There are many Muslims, very much like Jews or Christians or Catholics, who identify very clearly with their religion, but that's not how they think of themselves on a daily basis. So, if you can imagine that, we certainly don't think of ourselves as terrorists or having anything to do with these terrorists.

So, until the pressure builds to the point that you have to start to answer for other Muslims, you don't see a particular need to do so. Now, that said, there's an impression out there that mainstream Muslims don't come out and say enough in opposition to terrorists.

But, as I like to point out, mainstream Muslims are your taxi drivers, they're your pharmacists, they're your doctors, they're your accountants, they're your office workers. They don't see themselves -- when they see these appalling things that are done, they don't identify with them.

But what they do identify with is candidates like Trump and, by the way, others, most of the others in the Republican lineup, who want to single out Muslims as an entire group for the actions of identifiable extremists. And that's the part that becomes troubling, because it incites hatred toward these groups.

STELTER: And so, on television, on the airwaves, online, we need to hear from Muslims who are journalists, many other Muslims as well.

Let me end with one tweet actually this morning from one of your colleagues at Al-Jazeera. I thought this said it really well. He was watching one of the other Sunday morning shows, some unnamed network, and he wrote that he saw four white pundits and a white host debating Donald Trump's Muslim comments, and then he just wrote, "Sigh."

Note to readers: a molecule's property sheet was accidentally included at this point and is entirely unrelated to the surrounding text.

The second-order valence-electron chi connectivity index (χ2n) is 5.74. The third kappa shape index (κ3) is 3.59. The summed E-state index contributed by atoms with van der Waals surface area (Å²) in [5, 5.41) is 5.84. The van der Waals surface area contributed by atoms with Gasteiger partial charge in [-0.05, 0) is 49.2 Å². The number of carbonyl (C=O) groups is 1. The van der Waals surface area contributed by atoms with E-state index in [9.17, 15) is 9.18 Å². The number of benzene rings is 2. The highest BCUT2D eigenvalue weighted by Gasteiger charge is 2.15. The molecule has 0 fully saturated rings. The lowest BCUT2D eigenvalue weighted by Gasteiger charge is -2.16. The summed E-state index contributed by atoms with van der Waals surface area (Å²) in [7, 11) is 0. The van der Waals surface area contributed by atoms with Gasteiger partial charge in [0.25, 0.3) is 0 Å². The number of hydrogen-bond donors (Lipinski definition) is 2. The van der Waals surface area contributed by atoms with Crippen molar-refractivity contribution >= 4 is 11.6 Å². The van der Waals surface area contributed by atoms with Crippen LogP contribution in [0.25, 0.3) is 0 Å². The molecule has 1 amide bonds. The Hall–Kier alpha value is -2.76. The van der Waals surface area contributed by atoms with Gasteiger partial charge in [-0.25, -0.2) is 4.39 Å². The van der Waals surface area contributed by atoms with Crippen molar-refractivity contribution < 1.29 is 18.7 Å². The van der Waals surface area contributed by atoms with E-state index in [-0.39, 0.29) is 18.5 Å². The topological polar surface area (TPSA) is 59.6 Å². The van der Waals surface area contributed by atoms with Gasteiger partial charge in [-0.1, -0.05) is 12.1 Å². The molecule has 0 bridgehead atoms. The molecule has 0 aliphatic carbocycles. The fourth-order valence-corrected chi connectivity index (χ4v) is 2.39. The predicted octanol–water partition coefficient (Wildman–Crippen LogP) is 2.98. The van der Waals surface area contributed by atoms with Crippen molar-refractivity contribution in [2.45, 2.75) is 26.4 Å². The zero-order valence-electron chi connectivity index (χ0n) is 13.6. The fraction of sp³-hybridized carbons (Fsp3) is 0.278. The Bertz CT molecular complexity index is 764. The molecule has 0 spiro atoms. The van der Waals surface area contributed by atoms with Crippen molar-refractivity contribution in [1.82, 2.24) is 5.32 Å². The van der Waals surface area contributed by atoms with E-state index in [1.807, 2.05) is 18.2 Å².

We will leave it there.

Ali Velshi, thank you so much for being here this morning.

VELSHI: Thanks, Brian.

STELTER: Coming up next, has one daily newspaper gone too far with its over-the-top front-page coverage that compare Trump's suggested ban on Muslims to the early days of Nazism?

I will ask the editor in chief of "The New York Daily News" right after this.



STELTER: Provocative, surprising, sometimes even upsetting, that's what "The New York Daily News" wants its front pages to be.

Take today's cover, for example. It calls out the nation's four largest gun makers, calling them merchants of death and showing the faces of the CEOs.

This cover and others have some questioning whether or not the paper is sometimes crossing the line to make a point, or if it is doing this in a desperate attempt to remain relevant and sell papers.

I spoke to the "Daily News" editor in chief, Jim Rich. And I asked him, when it comes to his front covers, how far is too far?


STELTER: Is there such a thing as too far for "The Daily News"? Suggesting that Trump is like ISIS, beheading someone, or in this case something, would seem too far for some people.

JIM RICH, EDITOR IN CHIEF, "THE NEW YORK DAILY NEWS": With it being a cartoon, I think -- an editorial cartoon -- I think you have some leeway there.

I would argue that the power of that poem and of the imagery is what made it resonate so well with many, many people. We didn't get a lot of pushback on this one, as we had with some of our -- some of our covers on the gun violence issue.

STELTER: Let's take a look at one of the most talked-about covers from your tenure as editor. This is from December 3, right after the attack in San Bernardino.

It says: "God's Not Fixing This," with all of the tweets from politicians, Republican politicians, saying their thoughts and prayers are with the victims.

This was so hotly debated on FOX News and other parts of the conservative media. Do you feel that your message was lost?

RICH: I think it may have been by some people.

And that may have been unintentional or intentional in many cases. And it was convenient to try to shift the conversation and the narrative onto the accusations that "The Daily News" somehow is condemning either God, religion or prayer, which...

STELTER: Well, your headline said they were hiding behind meaningless platitudes. That would seem offensive to so many religious Americans.

RICH: Well, what I think -- what I think religious Americans should be more offended by is the fact that the politicians have a track record -- and these specific politicians have a track record -- of hiding behind prayer and these meaningless platitudes.

It's the only thing at this point that they are offering, for the most part, as a solution to what is a tremendous problem facing the American people right now. STELTER: The next day, your cover was titled, "He's a Terrorist," and